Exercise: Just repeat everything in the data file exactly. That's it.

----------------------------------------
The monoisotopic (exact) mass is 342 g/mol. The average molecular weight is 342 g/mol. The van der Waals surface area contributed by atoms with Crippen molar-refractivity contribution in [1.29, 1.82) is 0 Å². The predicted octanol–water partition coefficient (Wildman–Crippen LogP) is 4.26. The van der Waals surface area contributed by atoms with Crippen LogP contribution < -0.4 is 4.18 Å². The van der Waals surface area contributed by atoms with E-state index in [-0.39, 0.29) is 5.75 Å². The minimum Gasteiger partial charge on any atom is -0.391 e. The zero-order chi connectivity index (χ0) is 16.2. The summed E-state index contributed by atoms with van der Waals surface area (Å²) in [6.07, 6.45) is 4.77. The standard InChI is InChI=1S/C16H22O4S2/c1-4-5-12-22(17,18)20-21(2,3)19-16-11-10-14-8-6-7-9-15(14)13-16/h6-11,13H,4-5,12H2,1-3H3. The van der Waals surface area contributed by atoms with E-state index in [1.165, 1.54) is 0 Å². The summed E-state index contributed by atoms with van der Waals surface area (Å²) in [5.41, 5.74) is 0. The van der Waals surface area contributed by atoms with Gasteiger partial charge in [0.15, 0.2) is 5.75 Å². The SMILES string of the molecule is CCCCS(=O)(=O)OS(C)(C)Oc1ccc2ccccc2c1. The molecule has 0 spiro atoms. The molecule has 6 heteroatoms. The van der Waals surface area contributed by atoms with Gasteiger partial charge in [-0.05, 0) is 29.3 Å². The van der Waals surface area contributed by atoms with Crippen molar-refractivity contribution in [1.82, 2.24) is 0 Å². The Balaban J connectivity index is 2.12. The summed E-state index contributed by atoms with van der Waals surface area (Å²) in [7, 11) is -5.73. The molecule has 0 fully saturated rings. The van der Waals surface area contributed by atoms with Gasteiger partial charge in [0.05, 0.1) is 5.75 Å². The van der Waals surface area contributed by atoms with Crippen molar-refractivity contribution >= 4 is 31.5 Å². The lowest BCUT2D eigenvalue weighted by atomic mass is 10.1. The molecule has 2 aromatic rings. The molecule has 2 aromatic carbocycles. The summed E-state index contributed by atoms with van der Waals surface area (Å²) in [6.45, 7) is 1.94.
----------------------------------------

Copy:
The monoisotopic (exact) mass is 342 g/mol. The average molecular weight is 342 g/mol. The van der Waals surface area contributed by atoms with Crippen molar-refractivity contribution in [1.29, 1.82) is 0 Å². The predicted octanol–water partition coefficient (Wildman–Crippen LogP) is 4.26. The van der Waals surface area contributed by atoms with Crippen LogP contribution < -0.4 is 4.18 Å². The van der Waals surface area contributed by atoms with E-state index in [-0.39, 0.29) is 5.75 Å². The minimum Gasteiger partial charge on any atom is -0.391 e. The zero-order chi connectivity index (χ0) is 16.2. The summed E-state index contributed by atoms with van der Waals surface area (Å²) in [6.07, 6.45) is 4.77. The standard InChI is InChI=1S/C16H22O4S2/c1-4-5-12-22(17,18)20-21(2,3)19-16-11-10-14-8-6-7-9-15(14)13-16/h6-11,13H,4-5,12H2,1-3H3. The van der Waals surface area contributed by atoms with E-state index in [1.165, 1.54) is 0 Å². The summed E-state index contributed by atoms with van der Waals surface area (Å²) in [5.41, 5.74) is 0. The van der Waals surface area contributed by atoms with Gasteiger partial charge in [0.15, 0.2) is 5.75 Å². The SMILES string of the molecule is CCCCS(=O)(=O)OS(C)(C)Oc1ccc2ccccc2c1. The molecule has 0 spiro atoms. The molecule has 6 heteroatoms. The van der Waals surface area contributed by atoms with Gasteiger partial charge in [-0.05, 0) is 29.3 Å². The van der Waals surface area contributed by atoms with Crippen molar-refractivity contribution in [1.82, 2.24) is 0 Å². The Balaban J connectivity index is 2.12. The summed E-state index contributed by atoms with van der Waals surface area (Å²) in [7, 11) is -5.73. The molecule has 0 fully saturated rings. The van der Waals surface area contributed by atoms with Gasteiger partial charge in [0.05, 0.1) is 5.75 Å². The van der Waals surface area contributed by atoms with Crippen molar-refractivity contribution >= 4 is 31.5 Å². The lowest BCUT2D eigenvalue weighted by atomic mass is 10.1. The molecule has 2 aromatic rings. The molecule has 2 aromatic carbocycles. The summed E-state index contributed by atoms with van der Waals surface area (Å²) in [6.45, 7) is 1.94.